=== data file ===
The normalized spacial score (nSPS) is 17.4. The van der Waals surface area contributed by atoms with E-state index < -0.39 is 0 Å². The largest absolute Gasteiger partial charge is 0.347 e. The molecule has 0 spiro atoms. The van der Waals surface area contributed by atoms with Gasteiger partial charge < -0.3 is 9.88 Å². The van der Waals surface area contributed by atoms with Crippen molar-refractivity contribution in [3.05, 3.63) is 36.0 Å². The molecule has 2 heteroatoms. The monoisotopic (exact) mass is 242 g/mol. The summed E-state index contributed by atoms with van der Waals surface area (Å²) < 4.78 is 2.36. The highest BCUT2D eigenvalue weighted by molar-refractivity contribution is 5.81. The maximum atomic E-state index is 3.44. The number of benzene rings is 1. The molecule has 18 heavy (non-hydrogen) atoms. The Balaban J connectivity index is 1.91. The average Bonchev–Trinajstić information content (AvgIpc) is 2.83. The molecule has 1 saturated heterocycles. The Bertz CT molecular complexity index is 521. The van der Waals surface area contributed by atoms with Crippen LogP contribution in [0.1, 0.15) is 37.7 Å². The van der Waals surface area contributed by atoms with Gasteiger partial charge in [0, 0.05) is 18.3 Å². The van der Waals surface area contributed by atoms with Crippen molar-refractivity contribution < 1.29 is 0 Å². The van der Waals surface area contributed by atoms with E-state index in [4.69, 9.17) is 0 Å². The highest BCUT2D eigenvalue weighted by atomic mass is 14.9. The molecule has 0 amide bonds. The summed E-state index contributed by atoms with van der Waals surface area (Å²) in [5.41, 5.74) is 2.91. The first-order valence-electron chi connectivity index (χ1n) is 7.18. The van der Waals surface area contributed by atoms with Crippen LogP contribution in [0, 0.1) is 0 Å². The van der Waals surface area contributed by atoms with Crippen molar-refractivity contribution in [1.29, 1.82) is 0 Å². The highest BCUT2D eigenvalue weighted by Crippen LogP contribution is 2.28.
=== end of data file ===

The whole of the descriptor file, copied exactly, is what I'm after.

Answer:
The normalized spacial score (nSPS) is 17.4. The van der Waals surface area contributed by atoms with E-state index < -0.39 is 0 Å². The largest absolute Gasteiger partial charge is 0.347 e. The molecule has 0 spiro atoms. The van der Waals surface area contributed by atoms with Gasteiger partial charge < -0.3 is 9.88 Å². The van der Waals surface area contributed by atoms with Crippen molar-refractivity contribution in [3.05, 3.63) is 36.0 Å². The molecule has 2 heteroatoms. The monoisotopic (exact) mass is 242 g/mol. The summed E-state index contributed by atoms with van der Waals surface area (Å²) < 4.78 is 2.36. The highest BCUT2D eigenvalue weighted by molar-refractivity contribution is 5.81. The maximum atomic E-state index is 3.44. The number of benzene rings is 1. The molecule has 18 heavy (non-hydrogen) atoms. The Balaban J connectivity index is 1.91. The average Bonchev–Trinajstić information content (AvgIpc) is 2.83. The molecule has 1 saturated heterocycles. The Bertz CT molecular complexity index is 521. The van der Waals surface area contributed by atoms with Crippen LogP contribution in [0.1, 0.15) is 37.7 Å². The van der Waals surface area contributed by atoms with Gasteiger partial charge in [0, 0.05) is 18.3 Å². The van der Waals surface area contributed by atoms with Crippen molar-refractivity contribution < 1.29 is 0 Å². The van der Waals surface area contributed by atoms with E-state index in [4.69, 9.17) is 0 Å². The highest BCUT2D eigenvalue weighted by atomic mass is 14.9. The molecule has 0 amide bonds. The summed E-state index contributed by atoms with van der Waals surface area (Å²) in [5.41, 5.74) is 2.91. The first-order valence-electron chi connectivity index (χ1n) is 7.18. The van der Waals surface area contributed by atoms with Crippen LogP contribution in [0, 0.1) is 0 Å². The van der Waals surface area contributed by atoms with Crippen molar-refractivity contribution in [1.29, 1.82) is 0 Å². The highest BCUT2D eigenvalue weighted by Crippen LogP contribution is 2.28.